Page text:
“When Duty Calls”
Developer: Ubisoft Montreal
Format: PC, PS4, Xbox One (reviewed)
Released: December 1, 2015
Rainbow Six Siege is a special game, but it comes with a lot of baggage. Its refined mechanics, excellent map design, and laser sharp focus on tactical gameplay, elevate it to a level multiplayer shooters of its same motivations strive for. Yet, Siege’s lack of a traditional campaign and questionable business decisions, matched with the typical annoyances of your average multiplayer focused title, hold it back from reaching the greatness its core gameplay sets out to attain. That said, Siege manages to achieve heart-pounding tension few modern shooters are able to procure. The unpredictable nature of each match and wide array of variables at play during any given encounter, kept me coming back for more, night after night. In terms of content, Ubisoft Montreal’s base package is lacking in quantity, however the quality of what is present is strong when uninterrupted. Siege is a flawed game, but the intent behind it’s gameplay fundamentals and structure, roped me in, and that’s more than I can say for the majority of multiplayer shooter focused titles released this year.After having gone dark for a number of years now, Siege effectively acts as a reboot to the Rainbow Six series, breaching with a heavy focus on competitive multiplayer. This new take on Rainbow sees teams of five, facing off in a rotating attack-and-defend structure throughout each of Siege’s three PvP modes. There are no respawns or regenerating health, and maintaining a robust strategy is the only way to find consistent success. Every move, bullet, and class specific ability is meaningful and finite, giving each round a concrete sense of absolute. The majority of an average round is spent scouting and carefully planning your next move as a team. Both of these approaches are essential and require a level of somewhat in-depth communication between teammates if looking to better the chances of success. It’s very likely all of this ensues before gunfire even breaks out, for Siege is setup to take its time when getting to the action. While running-and-gunning may wind you up with a few lucky kills, it’s a knee-jerk technique that fails in comparison to taking things methodically. Intense firefights are certainly to be found within the experience, but they’re not without their build. The calm before the storm is powerful, echoing throughout the fortified maps that are home to Siege’s eventual vigorous chaos.
When the silence is inevitably broken, things get hectic to say the least. During these frantic, though precise encounters, Siege’s gunplay and destruction shine through the mayhem. Blasting holes in walls, floors, ceilings, and barricades give your team a tactical advantage, if executed at the right time. Destruction doesn’t come across as a gimmick either, for many altercations closed with a barrage of carefully placed gunfire through exposed drywall. It’s an adrenaline fueled experience, that excels in optimizing map design with objectives, planning, and concluding combat. Tossing a drone to scout a fortified room at the right moment, or detonating a breaching charge with acute forethought, feeds into the overall sensation of purpose each move has on the fate of a round. Death sent a message every time I carelessly checked my corners, or failed to cover a buddy’s back in combat, resulting in a back and forth between strategies that gradually nurtured me as a player. Phenomenal sound design also contributes to the incentive to soak in the environment before making your next move, and doing so usually pays off greatly. This level of gameplay focused nuance is what keeps Siege afloat when its problems come swinging, some of which end up landing more devastating blows than others.In addition to PvP, Siege brings back Terrorist Hunt, a horde-like mode where you, or your squad take on a group of AI enemies. Terrorist Hunt offers different variations as well, with hostage, bomb diffuse, and classic, which tasks players with simply eliminating all hostiles. It’s a challenging offer as a whole, especially on the harder difficulties when the AI enemies take advantage of Siege’s complex tactics. While Terrorist Hunt isn’t as unpredictable as the package’s standard multiplayer offerings, there’s plenty of enjoyment to be had and room to practice methods, loadouts, and more. Lastly, Siege offers Situations, a set of 10 solo missions that feature a structured rundown of what you might encounter when heading into the competitive scene. Here I became familiar with basic concepts of how Siege operated, allowing for organized experimentation with the game’s quintessential mechanics, operators, and unique tactics, such as destruction. Situations are the closest there is to a campaign, and while they certainly don’t fill the hole that is left in the absence of a story mode, they’re enjoyable and challenging in their own right. The primary spice of gameplay comes from Siege’s operators, an ensemble of 20 characters, made up of 10 attackers and 10 defenders. Prior to beginning each match, both teams choose an operator from their library, all of which bring their own special abilities into the fight. When defending, I found myself drawn to Doc and Tachanka, as their unique gadgets fit both of my desired play styles perfectly. Whereas when attacking, I preferred Thermite and Blitz, for I felt much more confident breaching rooms and providing cover for my team. The list goes on, and testing out the selection of operators available remained a high point throughout my entire experience, maintaining its novelty long past the initial hours.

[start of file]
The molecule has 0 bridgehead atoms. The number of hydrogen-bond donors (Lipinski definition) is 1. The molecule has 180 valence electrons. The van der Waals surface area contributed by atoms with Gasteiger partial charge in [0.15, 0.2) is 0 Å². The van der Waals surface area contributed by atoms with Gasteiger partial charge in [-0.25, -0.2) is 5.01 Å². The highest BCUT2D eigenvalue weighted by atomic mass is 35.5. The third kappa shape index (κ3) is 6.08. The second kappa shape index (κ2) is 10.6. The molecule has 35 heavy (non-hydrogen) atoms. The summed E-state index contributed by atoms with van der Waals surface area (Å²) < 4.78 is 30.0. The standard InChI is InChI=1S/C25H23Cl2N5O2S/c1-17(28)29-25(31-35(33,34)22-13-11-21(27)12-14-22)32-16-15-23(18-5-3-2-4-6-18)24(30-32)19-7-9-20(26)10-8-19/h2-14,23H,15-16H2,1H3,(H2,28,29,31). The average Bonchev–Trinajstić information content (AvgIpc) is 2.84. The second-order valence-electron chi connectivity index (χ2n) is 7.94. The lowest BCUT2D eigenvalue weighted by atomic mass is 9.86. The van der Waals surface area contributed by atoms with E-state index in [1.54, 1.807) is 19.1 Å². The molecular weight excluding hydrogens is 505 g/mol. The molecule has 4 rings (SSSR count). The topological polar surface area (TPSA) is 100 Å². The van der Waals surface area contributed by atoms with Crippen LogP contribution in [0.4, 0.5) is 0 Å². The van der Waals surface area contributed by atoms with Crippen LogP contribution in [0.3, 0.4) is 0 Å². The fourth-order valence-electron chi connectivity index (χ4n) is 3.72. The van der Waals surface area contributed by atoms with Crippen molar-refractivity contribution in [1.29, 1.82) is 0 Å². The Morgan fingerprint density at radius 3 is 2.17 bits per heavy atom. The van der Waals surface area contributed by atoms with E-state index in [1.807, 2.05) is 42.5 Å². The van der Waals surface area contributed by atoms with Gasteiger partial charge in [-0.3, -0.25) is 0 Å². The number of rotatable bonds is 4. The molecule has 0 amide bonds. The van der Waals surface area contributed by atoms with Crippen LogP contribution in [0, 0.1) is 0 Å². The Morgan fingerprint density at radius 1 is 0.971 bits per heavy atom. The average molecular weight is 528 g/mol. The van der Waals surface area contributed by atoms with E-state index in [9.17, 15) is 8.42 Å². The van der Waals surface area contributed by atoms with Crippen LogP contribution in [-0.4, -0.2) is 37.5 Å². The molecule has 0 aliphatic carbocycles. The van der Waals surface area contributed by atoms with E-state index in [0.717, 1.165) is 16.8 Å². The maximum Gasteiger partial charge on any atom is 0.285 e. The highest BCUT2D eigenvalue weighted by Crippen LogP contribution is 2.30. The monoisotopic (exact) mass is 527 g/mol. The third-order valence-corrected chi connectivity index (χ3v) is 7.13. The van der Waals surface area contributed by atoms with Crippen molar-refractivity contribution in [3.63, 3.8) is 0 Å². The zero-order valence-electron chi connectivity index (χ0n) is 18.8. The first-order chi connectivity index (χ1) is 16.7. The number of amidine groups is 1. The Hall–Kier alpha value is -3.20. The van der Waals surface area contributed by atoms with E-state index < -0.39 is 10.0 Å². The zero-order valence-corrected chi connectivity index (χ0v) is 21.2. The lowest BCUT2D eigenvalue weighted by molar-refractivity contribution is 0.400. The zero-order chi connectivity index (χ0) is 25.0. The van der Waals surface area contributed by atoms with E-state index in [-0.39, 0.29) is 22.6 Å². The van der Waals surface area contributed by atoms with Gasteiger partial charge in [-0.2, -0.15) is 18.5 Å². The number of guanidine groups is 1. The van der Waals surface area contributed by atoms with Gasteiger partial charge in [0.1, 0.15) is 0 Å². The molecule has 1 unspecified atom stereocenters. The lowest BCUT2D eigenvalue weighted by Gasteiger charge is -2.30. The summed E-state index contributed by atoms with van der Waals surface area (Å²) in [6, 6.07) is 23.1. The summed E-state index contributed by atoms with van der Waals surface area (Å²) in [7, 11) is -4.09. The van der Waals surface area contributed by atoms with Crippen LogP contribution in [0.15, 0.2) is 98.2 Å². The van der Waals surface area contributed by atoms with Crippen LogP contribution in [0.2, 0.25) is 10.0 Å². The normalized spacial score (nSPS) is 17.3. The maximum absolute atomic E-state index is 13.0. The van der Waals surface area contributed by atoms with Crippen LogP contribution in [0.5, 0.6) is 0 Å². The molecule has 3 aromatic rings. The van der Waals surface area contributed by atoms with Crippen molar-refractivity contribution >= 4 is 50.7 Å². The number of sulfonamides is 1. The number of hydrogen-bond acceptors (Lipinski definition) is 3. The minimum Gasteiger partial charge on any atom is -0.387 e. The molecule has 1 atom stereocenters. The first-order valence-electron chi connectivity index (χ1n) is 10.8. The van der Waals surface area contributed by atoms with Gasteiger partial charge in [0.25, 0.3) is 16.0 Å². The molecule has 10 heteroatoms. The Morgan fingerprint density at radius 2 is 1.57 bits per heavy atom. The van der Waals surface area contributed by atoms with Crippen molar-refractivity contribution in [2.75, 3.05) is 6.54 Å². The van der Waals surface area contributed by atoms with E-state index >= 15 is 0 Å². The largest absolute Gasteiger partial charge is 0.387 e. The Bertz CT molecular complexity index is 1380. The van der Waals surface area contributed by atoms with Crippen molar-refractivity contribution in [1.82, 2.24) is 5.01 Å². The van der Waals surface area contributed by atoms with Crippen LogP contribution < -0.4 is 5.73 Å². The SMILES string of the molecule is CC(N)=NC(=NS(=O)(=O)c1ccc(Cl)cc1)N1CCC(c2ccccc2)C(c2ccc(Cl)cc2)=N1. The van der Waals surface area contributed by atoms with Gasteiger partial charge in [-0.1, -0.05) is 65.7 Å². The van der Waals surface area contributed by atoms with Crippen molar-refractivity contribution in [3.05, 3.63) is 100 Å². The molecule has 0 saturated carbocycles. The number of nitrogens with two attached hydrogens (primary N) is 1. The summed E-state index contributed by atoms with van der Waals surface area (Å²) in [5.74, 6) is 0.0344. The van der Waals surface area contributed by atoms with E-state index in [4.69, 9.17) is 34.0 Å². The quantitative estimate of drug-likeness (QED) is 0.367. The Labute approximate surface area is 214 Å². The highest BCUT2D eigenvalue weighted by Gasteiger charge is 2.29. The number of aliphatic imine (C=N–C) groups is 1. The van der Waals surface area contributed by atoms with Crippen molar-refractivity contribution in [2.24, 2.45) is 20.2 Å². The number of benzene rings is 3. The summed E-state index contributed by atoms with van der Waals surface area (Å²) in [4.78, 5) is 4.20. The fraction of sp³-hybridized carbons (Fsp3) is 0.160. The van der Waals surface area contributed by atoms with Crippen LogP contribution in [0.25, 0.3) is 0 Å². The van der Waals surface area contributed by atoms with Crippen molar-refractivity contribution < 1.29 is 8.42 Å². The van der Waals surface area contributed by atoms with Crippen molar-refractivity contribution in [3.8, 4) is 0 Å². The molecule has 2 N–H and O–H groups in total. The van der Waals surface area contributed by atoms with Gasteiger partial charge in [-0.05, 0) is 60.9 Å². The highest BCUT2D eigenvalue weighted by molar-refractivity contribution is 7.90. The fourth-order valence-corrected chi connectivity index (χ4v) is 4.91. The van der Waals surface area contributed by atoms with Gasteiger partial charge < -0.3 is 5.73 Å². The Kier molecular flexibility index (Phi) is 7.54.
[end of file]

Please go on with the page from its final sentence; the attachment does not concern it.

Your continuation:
Unfortunately, Rainbow Six Siege is brought to a halt on a number of occasions. Chiefly, Siege’s progression system is a frustrating and jumbled endeavor, seemingly reliant upon microtransactions to speed up the prolonged process. The first batch of operators can be fairly easily unlocked by completing Situations, Terrorist Hunt or PvP, yet after filling your library up with 10 plus, it becomes a slog. Operators grow in renown price the more you buy, and renown isn’t coming in as much the more you level up. It’s here where Siege hits a wall, almost declaring you to spend real-world cash on renown bundles to cross the hump. If looking to unlock important attachments for your weapons, such as scopes, grips, and suppressors, a fairly solid amount of renown is needed. It takes a lot of time to rake in this sort of renown, especially if only preforming decently in battle. The unbalanced nature of the progression matched with the somewhat iffy state of the servers, hold back what is trying to be a shooter solely reliant upon skill in all facets of a fight. These caveats not only damper the enjoyment of the title itself, but outwardly go against its goals, creating for an apparent juxtaposition between developer and publisher motives. Bottom line, Siege is a better game without the corporate strings of it’s ridiculous business model attached, and it’s a damn shame it affects the quality of the game so much.Conclusion: Siege’s pace is slow, methodical, and diligent in its execution, bestowing tension on every heart-pounding moment of gameplay. When everything comes together, Ubisoft Montreal’s competitive shooter stands tall above its competition. The unpredictability and infectious pressure to succeed under challenging circumstances kept matches fresh, especially when experimenting with the title’s various different operators. Siege is at its strongest when embracing its intimate strategic foundation, gearing its focus to reaction time, communication, and strategizing. However, these strides aren’t with out their interruptions, as the outlandish free-to-play style progression system and sever issues proved to be a constant point of frustration throughout my time with Siege. When it comes down to it, Rainbow Six Siege is a fundamentally robust shooter that encompasses some stellar gameplay, yet suffers from a lack of content to reinforce its solid ideas. Underneath all of its annoyances and borderline business model, lies a special game, capable of reaching greatness, but as it stands now, Siege isn’t quite there, yet.